In the Federal Register of August 4, 2011 (76 FR 47085), FDA published a proposed rule to require the filing under section 515(b) of the FD&C Act of a PMA or notice of completion of a PDP for the pacemaker programmer (the August 2011 proposed rule). In accordance with section 515(b)(2)(A) of the FD&C Act, FDA included in the preamble of the August 2011 proposed rule the Agency's tentative findings with respect to the degree of risk of illness or injury designed to be eliminated or reduced by requiring the devices to meet the premarket approval requirements of the FD&C Act, and the benefits to the public from use of the device. The August 2011 proposed rule also provided an opportunity for interested persons to submit comments on the proposed rule and the Agency's findings. Under section 515(b)(2)(B) of the FD&C Act, FDA provided an opportunity for interested persons to request a change in the classification of the devices based on new information relevant to its classification. Any petition requesting a change in classification for the pacemaker programmer was required to be submitted by August 19, 2011. The comment period for the pacemaker programmer electrode closed November 2, 2011.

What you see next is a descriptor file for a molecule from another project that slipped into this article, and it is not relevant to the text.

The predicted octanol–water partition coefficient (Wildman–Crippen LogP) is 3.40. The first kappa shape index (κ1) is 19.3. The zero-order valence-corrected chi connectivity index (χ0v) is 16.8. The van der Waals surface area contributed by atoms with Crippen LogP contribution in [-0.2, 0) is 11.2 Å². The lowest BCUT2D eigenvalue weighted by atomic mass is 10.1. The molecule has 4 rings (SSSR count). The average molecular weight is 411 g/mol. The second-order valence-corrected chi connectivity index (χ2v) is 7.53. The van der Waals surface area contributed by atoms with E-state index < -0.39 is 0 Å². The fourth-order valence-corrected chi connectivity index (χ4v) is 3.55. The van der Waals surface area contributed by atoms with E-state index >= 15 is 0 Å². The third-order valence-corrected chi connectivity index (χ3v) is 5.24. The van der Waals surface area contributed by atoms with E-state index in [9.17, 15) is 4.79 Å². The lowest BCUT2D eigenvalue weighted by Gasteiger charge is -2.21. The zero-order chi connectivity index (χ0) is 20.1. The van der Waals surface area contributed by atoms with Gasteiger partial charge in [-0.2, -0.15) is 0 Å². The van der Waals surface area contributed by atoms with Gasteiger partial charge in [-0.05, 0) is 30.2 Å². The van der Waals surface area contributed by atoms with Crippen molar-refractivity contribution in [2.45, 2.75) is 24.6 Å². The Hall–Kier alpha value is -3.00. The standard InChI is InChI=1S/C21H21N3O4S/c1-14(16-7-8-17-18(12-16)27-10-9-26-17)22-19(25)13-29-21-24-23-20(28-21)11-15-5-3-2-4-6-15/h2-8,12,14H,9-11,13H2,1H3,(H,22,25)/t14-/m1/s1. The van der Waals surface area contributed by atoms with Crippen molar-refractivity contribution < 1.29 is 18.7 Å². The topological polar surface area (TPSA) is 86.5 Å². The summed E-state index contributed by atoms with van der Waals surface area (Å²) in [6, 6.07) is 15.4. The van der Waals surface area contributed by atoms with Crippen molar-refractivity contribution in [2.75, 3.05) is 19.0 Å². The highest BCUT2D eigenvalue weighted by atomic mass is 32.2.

FDA received one comment on the August 2011 proposed rule for the pacemaker programmer. The comment was a general statement supporting the requirements for filing of a PMA for this device. The comment did not recommend any changes to the proposed rule. FDA received no petitions requesting a change in the classification of the device.
II. Findings With Respect to Risks and Benefits
As required by section 515(b) of the FD&C Act, FDA published its findings regarding: (1) The degree of risk of illness or injury designed to be eliminated or reduced by requiring that this device have an approved PMA or a declared completed PDP and (2) the benefits to the public from the use of the device. These findings were published in the August 2011 proposed rule.